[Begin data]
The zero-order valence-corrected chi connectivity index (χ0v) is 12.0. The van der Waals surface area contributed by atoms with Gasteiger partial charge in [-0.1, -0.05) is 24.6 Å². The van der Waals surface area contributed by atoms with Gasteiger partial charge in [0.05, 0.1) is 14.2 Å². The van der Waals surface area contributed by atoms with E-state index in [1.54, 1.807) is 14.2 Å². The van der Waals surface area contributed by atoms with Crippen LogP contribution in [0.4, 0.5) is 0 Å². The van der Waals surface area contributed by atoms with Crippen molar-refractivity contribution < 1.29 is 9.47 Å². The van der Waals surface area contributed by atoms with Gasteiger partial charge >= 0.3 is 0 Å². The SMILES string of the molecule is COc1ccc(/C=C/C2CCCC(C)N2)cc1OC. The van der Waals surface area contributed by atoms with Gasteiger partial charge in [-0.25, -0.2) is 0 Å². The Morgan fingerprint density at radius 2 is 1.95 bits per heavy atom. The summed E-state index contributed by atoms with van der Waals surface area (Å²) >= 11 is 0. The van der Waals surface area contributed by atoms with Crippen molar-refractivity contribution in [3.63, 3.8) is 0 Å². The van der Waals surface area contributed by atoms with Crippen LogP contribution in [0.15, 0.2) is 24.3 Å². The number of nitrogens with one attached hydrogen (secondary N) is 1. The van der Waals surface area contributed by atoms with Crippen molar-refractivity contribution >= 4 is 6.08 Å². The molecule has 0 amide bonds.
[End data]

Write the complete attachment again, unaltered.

The zero-order valence-corrected chi connectivity index (χ0v) is 12.0. The van der Waals surface area contributed by atoms with Gasteiger partial charge in [-0.1, -0.05) is 24.6 Å². The van der Waals surface area contributed by atoms with Gasteiger partial charge in [0.05, 0.1) is 14.2 Å². The van der Waals surface area contributed by atoms with E-state index in [1.54, 1.807) is 14.2 Å². The van der Waals surface area contributed by atoms with Crippen LogP contribution in [0.4, 0.5) is 0 Å². The van der Waals surface area contributed by atoms with Crippen molar-refractivity contribution < 1.29 is 9.47 Å². The van der Waals surface area contributed by atoms with Gasteiger partial charge >= 0.3 is 0 Å². The SMILES string of the molecule is COc1ccc(/C=C/C2CCCC(C)N2)cc1OC. The van der Waals surface area contributed by atoms with Gasteiger partial charge in [-0.25, -0.2) is 0 Å². The Morgan fingerprint density at radius 2 is 1.95 bits per heavy atom. The summed E-state index contributed by atoms with van der Waals surface area (Å²) >= 11 is 0. The van der Waals surface area contributed by atoms with Crippen molar-refractivity contribution in [3.63, 3.8) is 0 Å². The van der Waals surface area contributed by atoms with Crippen LogP contribution in [0.15, 0.2) is 24.3 Å². The number of nitrogens with one attached hydrogen (secondary N) is 1. The van der Waals surface area contributed by atoms with Crippen molar-refractivity contribution >= 4 is 6.08 Å². The molecule has 0 amide bonds.